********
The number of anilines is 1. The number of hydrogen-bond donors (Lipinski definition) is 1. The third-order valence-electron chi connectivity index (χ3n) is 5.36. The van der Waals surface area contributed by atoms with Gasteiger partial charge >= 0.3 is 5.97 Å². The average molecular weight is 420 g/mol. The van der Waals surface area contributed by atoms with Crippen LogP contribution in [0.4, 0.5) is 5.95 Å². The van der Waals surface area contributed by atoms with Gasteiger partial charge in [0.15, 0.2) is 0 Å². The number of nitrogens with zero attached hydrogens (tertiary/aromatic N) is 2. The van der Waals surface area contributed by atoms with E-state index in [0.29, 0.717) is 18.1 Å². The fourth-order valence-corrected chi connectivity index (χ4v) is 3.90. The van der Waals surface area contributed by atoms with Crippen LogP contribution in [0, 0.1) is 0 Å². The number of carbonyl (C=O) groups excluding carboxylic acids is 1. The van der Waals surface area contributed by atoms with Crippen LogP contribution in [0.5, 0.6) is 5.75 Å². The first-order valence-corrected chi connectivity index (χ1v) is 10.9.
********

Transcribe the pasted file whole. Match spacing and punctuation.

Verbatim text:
The number of anilines is 1. The number of hydrogen-bond donors (Lipinski definition) is 1. The third-order valence-electron chi connectivity index (χ3n) is 5.36. The van der Waals surface area contributed by atoms with Gasteiger partial charge >= 0.3 is 5.97 Å². The average molecular weight is 420 g/mol. The van der Waals surface area contributed by atoms with Crippen LogP contribution in [0.4, 0.5) is 5.95 Å². The van der Waals surface area contributed by atoms with Gasteiger partial charge in [0.15, 0.2) is 0 Å². The number of nitrogens with zero attached hydrogens (tertiary/aromatic N) is 2. The van der Waals surface area contributed by atoms with E-state index in [0.29, 0.717) is 18.1 Å². The fourth-order valence-corrected chi connectivity index (χ4v) is 3.90. The van der Waals surface area contributed by atoms with Crippen LogP contribution in [0, 0.1) is 0 Å². The number of carbonyl (C=O) groups excluding carboxylic acids is 1. The van der Waals surface area contributed by atoms with Crippen LogP contribution in [0.5, 0.6) is 5.75 Å². The first-order valence-corrected chi connectivity index (χ1v) is 10.9.